Spoiler Warning: Although there are no major plot spoilers for Strange New Worlds Season 1, the inclusion of particular episodes on this list may hint at certain themes, characters, storylines, etc. There are also spoilers below for the episodes and stories on this list.
I haven’t been able to talk about Strange New Worlds as much as I would’ve liked thanks to Paramount taking an “America First” approach to the series, the Star Trek franchise, and pretty much everything else on Paramount+. However, with Paramount+ having now arrived here in the UK, I hope to slowly begin to rectify that situation and make up for lost time. On this occasion, I’ve put together a list of ten episodes that I think make great background viewing for Strange New Worlds Season 1.
You can absolutely watch these Star Trek stories before diving into the show’s first season, but if – like me – you’ve already watched Strange New Worlds Season 1, there’s still value in going back to some of them to expand on what the new show’s first season delivered. Ordinarily I’d have written a list like this before the season aired, but having already seen Strange New Worlds that’s allowed me to adapt the list and include a couple of episodes that I would have never considered!
Strange New Worlds was absolutely fantastic in its first season – and it has me lamenting the truncated ten-episode seasons of modern Star Trek as I could’ve happily enjoyed at least ten more! If you missed it, I’ve already written up my spoiler-free thoughts on the show’s first season, and you can find that piece by clicking or tapping here. At the risk of repeating myself, Strange New Worlds hit ten for ten in its first season – ten outstanding episodes that I thoroughly enjoyed.
I can’t recommend Strange New Worlds highly enough both to fans of Star Trek and to newcomers to the franchise. If you’re new, or if it’s been a while since you last saw some of these episodes, watching them will provide some additional background and backstory heading into Strange New Worlds – or will expand somewhat on some of the stories, factions, and characters if you’ve already watched Season 1. However, nothing below makes for essential or unmissable viewing; Strange New Worlds is a very accessible series that newcomers to Star Trek shouldn’t feel intimidated by!
As always, please keep in mind that all of this is just the subjective opinion of one person. I’ve chosen episodes that I generally enjoy and that I feel connect in significant ways to Strange New Worlds Season 1. If you don’t like my picks or I miss something you would’ve included, that’s okay! There’s always room in the Star Trek fan community for discussion and polite disagreement.
I’ve tried hard to avoid major plot spoilers for Strange New Worlds Season 1, but the inclusion of certain episodes here may hint at the inclusion of factions, aliens, characters, and storylines. If you don’t want to risk any of that, this is your last chance to nope out!
With all of that out of the way let’s take a look at the episodes I’ve chosen, which are listed below in no particular order.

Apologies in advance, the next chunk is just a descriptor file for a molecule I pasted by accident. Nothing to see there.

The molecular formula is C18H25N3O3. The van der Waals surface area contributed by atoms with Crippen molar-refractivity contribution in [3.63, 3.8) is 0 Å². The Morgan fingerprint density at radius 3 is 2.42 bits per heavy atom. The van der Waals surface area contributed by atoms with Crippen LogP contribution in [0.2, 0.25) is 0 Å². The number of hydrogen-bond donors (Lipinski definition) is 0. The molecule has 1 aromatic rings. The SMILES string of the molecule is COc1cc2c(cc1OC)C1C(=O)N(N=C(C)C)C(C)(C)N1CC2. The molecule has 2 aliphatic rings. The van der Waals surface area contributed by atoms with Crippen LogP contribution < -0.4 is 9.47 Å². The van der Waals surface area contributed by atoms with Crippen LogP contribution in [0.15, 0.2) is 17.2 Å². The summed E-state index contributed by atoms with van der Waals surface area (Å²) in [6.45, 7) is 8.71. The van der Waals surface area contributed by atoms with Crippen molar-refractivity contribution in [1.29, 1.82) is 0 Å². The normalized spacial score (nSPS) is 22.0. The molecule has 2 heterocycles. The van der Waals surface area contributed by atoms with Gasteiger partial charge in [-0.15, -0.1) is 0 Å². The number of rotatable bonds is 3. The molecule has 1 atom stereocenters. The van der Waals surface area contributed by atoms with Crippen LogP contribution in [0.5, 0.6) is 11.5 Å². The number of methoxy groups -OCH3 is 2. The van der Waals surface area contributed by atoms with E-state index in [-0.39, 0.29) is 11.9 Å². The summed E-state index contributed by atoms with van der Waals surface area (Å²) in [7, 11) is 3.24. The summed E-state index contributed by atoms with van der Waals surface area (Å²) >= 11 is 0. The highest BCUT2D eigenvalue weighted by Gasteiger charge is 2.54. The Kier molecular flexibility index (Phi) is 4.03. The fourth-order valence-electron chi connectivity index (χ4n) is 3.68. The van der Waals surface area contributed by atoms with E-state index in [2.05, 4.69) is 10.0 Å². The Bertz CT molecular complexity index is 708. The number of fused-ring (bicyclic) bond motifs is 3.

The Menagerie, Parts I-II
The Original Series Season 1
Technically speaking, The Menagerie was Captain Pike’s first Star Trek appearance. The episode incorporates most of the footage left over from The Original Series’ unsuccessful first pilot, The Cage, but uses a frame narrative to include Captain Kirk and Spock as they look back on the events of Captain Pike’s mission to the planet Talos IV.
After network NBC had spent a significant amount of money on The Cage, one of the conditions attached to The Original Series’ first season was that Gene Roddenberry and his team find a way to use the footage left over from the original pilot. It was either impossible or prohibitively expensive to bring back The Cage star and original Captain Pike actor Jeffrey Hunter for the role, and the recasting of the character is part of the reason for Pike’s severe disfigurement and disability.
We could do an entire article on the production history of The Cage and The Menagerie – and maybe one day we should! – but for now, the important thing to keep in mind is that this is Captain Pike’s ultimate destination. The Menagerie exists as a reminder of where Captain Pike’s arc will ultimately lead him, but it’s also an interesting episode in its own right.
The Original Series was beginning to find its feet by this point in its first season, and a two-parter like The Menagerie could’ve blown it off-course. However, the way The Cage was incorporated into the story made for a fascinating and somewhat mysterious presentation, and Spock’s characterisation and his dedication to his former captain in particular are noteworthy. It’s a fascinating episode that managed to be so much more than just a recycling of a failed pitch and that found a unique and innovative way to accomplish what could have been a difficult and annoying task.
Trials and Tribble-ations
Deep Space Nine Season 5
Trials and Tribble-ations was created for the Star Trek’s thirtieth anniversary in 1996, and it was a fun celebration of the franchise’s roots. The crew of the USS Defiant – led by Captain Sisko – find themselves displaced in time, arriving during the events of The Original Series episode The Trouble With Tribbles.
Sisko and his crew have to preserve the timeline – a nefarious villain is attempting to use a Bajoran Orb to alter the past to his advantage. What results is a genuinely fun romp, and seeing the two crews from two different eras coming together was quite something. I’ve always held Trials and Tribble-ations in high esteem ever since I first watched it!